Projects

Section 4(f) Evaluation

Section 4(f) of the Department of Transportation Act of 1966 (Regulations at 23 CFR Part 774)

Section 4(f) was created when the United States Department of Transportation (USDOT) was formed in 1966. It was initially codified in Section 4(f) of the USDOT Act of 1966 which is where it got its name. Section 4(f) prohibits the use of publicly owned land of a public park, recreation area, or wildlife refuge of national, state, or local significance, or land of a historic site of national, state or local significance unless FHWA determines that there is no "feasible and prudent" avoidance alternative and that all possible planning to minimize harm has occurred. Section 4(f) only applies to actions of the US Department of Transportation (USDOT) and applies to Colorado Department of Transportation activities through federal funding or USDOT approval of transportation projects. In order for Section 4(f) to apply to a property, there must be a "use" of the property. A direct use occurs when land is permanently incorporated into a transportation facility or when there is a temporary occupancy of land that is adverse to a 4(f) resource.

Section 4(f) properties that are historic are identified through the Section 106 process. The portion of the Webb Ranch on the mesa top has been determined a historic property and therefore is subject to evaluation under Section 4(f). Other historic Section 4(f) resources in the US 550 area include the Denver and Rio Grande Railroad and the Florida Farmers' Ditch. FHWA and CDOT are currently evaluating if there are other properties along the new alignments being investigated that will need to be evaluated under Section 4(f).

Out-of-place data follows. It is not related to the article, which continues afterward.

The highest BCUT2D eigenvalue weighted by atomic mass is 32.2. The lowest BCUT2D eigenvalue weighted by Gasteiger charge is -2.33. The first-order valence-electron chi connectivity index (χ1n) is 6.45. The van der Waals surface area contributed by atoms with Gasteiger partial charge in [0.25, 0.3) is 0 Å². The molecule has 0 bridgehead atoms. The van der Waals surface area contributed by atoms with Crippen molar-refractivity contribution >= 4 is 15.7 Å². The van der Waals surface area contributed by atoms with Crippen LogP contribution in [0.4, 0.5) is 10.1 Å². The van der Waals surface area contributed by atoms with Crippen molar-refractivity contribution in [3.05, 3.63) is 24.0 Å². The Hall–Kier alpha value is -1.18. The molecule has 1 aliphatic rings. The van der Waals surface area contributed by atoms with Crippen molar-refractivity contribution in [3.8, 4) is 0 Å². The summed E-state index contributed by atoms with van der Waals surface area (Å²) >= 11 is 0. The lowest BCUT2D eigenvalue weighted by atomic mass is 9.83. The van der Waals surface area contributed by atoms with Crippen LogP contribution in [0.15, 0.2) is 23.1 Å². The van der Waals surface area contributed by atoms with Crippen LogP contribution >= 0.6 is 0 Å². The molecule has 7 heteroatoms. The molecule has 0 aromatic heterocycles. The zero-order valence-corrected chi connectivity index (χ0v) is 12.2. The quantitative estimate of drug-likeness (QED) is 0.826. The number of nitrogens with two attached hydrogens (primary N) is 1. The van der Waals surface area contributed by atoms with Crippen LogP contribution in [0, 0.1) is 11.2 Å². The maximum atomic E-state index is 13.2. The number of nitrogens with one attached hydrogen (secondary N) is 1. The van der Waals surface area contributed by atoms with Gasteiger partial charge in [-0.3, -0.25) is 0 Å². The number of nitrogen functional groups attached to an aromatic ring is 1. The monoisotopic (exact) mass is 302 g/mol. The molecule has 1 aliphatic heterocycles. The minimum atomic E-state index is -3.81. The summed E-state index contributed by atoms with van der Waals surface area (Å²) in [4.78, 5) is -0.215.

Preliminary alternatives being considered include the following, and are depicted in the Figure 1 from the FEIS: Alternative G Modified from the FEIS, revised Alternative G Modified that avoids a gas well, Alternative F Modified from the FEIS, Preliminary Alternative A from the FEIS, Feasibility Alternative 1B from the US 160 FEIS, additional design variations along the existing US 550 alignment (the "T" Series), the Eastern Realignment Alternative, and the Western Realignment Alternative.

The first step in the Section 4(f) process is to identify the Section 4(f) properties and the alternatives that avoid them, and determine if they are feasible and/or prudent. These alternatives will be evaluated for whether they meet purpose and need as defined in the US 160 FEIS, safety and operational issues, social, economic, or environmental impacts, disruption to communities, construction, maintenance and operational costs, and any other unique problems or unusual factors.

If it is determined that there are no prudent and/or feasible alternatives that avoid all Section 4(f) properties, a least harm analysis will be prepared including all possible planning to minimize harm. The least overall harm is determined by balancing a number of factors such as how the impacts can be mitigated, how much the property will still be harmed even after mitigation, the views of SHPO, the degree to which the alternative meets purpose and need for the project, the magnitude of impact to other environmental resources, and cost.

For more information about Section 4(f), please see http://www.environment.fhwa.dot.gov/4f/index.asp.

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